Embracing our coming years with expectation that our knowledge will invariably grow is part of our responsibility as an adult. I believe we are built to learn. It is one of the strongest forces in our survival mechanism. We learn more and we pass on the knowledge, focusing on how much we don’t know is not helpful. We do in fact often get information that opens us to our ignorance, but if it is balanced by what we know and just learned it should be greater than our ignorance. That’s the idea. We may have to set aside any fear the new information exposes and let what we learn as we age stand alone. It is a great gift to our children and younger people. I believe we can and should trust in our learning, not fear what we do not know.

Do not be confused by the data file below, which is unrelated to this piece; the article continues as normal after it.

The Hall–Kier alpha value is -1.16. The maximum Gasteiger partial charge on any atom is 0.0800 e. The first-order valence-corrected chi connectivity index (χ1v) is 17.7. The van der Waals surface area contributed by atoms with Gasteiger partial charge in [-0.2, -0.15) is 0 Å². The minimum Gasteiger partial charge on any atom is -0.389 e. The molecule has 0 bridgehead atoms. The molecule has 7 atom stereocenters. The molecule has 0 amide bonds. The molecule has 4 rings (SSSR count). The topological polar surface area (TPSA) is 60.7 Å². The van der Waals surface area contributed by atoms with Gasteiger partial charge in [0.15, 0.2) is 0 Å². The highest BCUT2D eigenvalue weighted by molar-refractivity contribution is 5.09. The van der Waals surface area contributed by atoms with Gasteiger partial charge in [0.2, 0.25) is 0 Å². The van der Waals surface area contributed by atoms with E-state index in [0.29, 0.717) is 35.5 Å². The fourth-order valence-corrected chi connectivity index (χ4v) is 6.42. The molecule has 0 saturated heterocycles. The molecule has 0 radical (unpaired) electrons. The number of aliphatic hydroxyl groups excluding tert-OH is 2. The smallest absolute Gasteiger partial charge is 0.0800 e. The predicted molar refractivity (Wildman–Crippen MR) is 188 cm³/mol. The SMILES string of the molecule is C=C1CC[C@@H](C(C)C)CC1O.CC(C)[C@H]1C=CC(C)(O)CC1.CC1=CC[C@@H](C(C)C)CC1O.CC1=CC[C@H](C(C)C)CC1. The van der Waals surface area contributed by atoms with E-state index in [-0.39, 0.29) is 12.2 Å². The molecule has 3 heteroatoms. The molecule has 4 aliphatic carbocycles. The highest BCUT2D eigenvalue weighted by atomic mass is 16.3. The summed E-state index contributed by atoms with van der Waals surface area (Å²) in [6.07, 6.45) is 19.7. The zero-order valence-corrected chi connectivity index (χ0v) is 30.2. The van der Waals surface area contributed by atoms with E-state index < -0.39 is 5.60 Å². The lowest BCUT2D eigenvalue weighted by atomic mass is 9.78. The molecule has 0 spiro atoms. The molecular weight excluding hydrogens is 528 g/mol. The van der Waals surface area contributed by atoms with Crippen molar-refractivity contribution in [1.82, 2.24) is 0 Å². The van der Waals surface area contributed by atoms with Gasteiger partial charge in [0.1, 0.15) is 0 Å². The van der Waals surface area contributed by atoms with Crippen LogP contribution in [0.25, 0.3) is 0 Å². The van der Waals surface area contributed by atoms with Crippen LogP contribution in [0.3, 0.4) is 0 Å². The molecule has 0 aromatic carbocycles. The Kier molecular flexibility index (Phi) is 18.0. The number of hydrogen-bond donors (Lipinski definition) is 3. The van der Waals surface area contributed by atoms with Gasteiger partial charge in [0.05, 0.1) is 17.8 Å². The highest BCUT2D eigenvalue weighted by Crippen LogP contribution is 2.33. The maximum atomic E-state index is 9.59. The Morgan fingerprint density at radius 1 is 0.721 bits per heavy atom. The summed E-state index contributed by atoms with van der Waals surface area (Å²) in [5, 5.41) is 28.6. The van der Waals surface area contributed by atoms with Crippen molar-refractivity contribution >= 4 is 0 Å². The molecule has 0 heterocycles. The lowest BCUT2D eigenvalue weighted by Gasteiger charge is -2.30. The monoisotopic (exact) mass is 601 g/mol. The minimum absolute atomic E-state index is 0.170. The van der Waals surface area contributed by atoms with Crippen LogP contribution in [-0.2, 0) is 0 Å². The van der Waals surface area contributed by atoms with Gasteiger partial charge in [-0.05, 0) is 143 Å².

Please join me for an evening chat about what it means to “build” a relationship, especially with our children. I will guide you through my new age perspective on an age old issue. The top five things the audience will learn:
- How to expand your tolerance
- Ways to manage a demanding child
- The relevance of personal behavior
- Core strategies to creating direct communication
- Basic steps to begin building a quality and meaningful relationship
Looking forward to seeing you there!
Who: Open to the Public, $12 registration fee
When: February 22nd @ 7:00pm
Where: New Renaissance Bookstore, 1338 NW 23rd Ave, Portland, Oregon 97210
Valentine’s Day is the second most celebrated holiday in the world. Over 200 million cards and digital versions will be sent this year. What’s all the fuss? I have always been a willing participant in the holiday but not sure if it is simply that I am caught in the wave or like the idea of celebrating my closer, more loving connections. I guess either way it’s probably a good thing. A day devoted to thinking and doing for those for whom we have a special affection can only be good.